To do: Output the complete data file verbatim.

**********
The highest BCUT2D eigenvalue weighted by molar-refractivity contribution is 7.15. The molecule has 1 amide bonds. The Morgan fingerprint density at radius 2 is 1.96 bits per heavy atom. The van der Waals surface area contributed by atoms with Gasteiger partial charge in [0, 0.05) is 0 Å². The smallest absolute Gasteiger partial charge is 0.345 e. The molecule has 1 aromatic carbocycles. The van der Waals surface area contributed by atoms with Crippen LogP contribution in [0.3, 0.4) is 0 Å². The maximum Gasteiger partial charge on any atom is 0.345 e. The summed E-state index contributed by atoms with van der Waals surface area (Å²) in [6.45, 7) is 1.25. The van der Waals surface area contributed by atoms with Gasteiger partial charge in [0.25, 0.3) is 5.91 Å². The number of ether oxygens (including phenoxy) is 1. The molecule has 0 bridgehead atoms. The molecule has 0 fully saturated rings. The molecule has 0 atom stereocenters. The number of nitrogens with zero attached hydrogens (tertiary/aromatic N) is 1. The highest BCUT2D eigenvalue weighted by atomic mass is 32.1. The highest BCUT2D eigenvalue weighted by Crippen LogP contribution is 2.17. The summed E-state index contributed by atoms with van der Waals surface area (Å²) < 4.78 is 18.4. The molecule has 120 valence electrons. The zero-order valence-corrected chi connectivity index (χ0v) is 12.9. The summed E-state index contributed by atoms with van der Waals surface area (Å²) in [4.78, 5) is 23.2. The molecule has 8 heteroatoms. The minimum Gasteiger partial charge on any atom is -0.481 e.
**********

The highest BCUT2D eigenvalue weighted by molar-refractivity contribution is 7.15. The molecule has 1 amide bonds. The Morgan fingerprint density at radius 2 is 1.96 bits per heavy atom. The van der Waals surface area contributed by atoms with Gasteiger partial charge in [0, 0.05) is 0 Å². The smallest absolute Gasteiger partial charge is 0.345 e. The molecule has 1 aromatic carbocycles. The van der Waals surface area contributed by atoms with Crippen LogP contribution in [0.3, 0.4) is 0 Å². The maximum Gasteiger partial charge on any atom is 0.345 e. The summed E-state index contributed by atoms with van der Waals surface area (Å²) in [6.45, 7) is 1.25. The van der Waals surface area contributed by atoms with Gasteiger partial charge in [0.25, 0.3) is 5.91 Å². The number of ether oxygens (including phenoxy) is 1. The molecule has 0 bridgehead atoms. The molecule has 0 fully saturated rings. The molecule has 0 atom stereocenters. The number of nitrogens with zero attached hydrogens (tertiary/aromatic N) is 1. The highest BCUT2D eigenvalue weighted by atomic mass is 32.1. The highest BCUT2D eigenvalue weighted by Crippen LogP contribution is 2.17. The summed E-state index contributed by atoms with van der Waals surface area (Å²) < 4.78 is 18.4. The molecule has 120 valence electrons. The zero-order valence-corrected chi connectivity index (χ0v) is 12.9. The summed E-state index contributed by atoms with van der Waals surface area (Å²) in [4.78, 5) is 23.2. The molecule has 8 heteroatoms. The minimum Gasteiger partial charge on any atom is -0.481 e.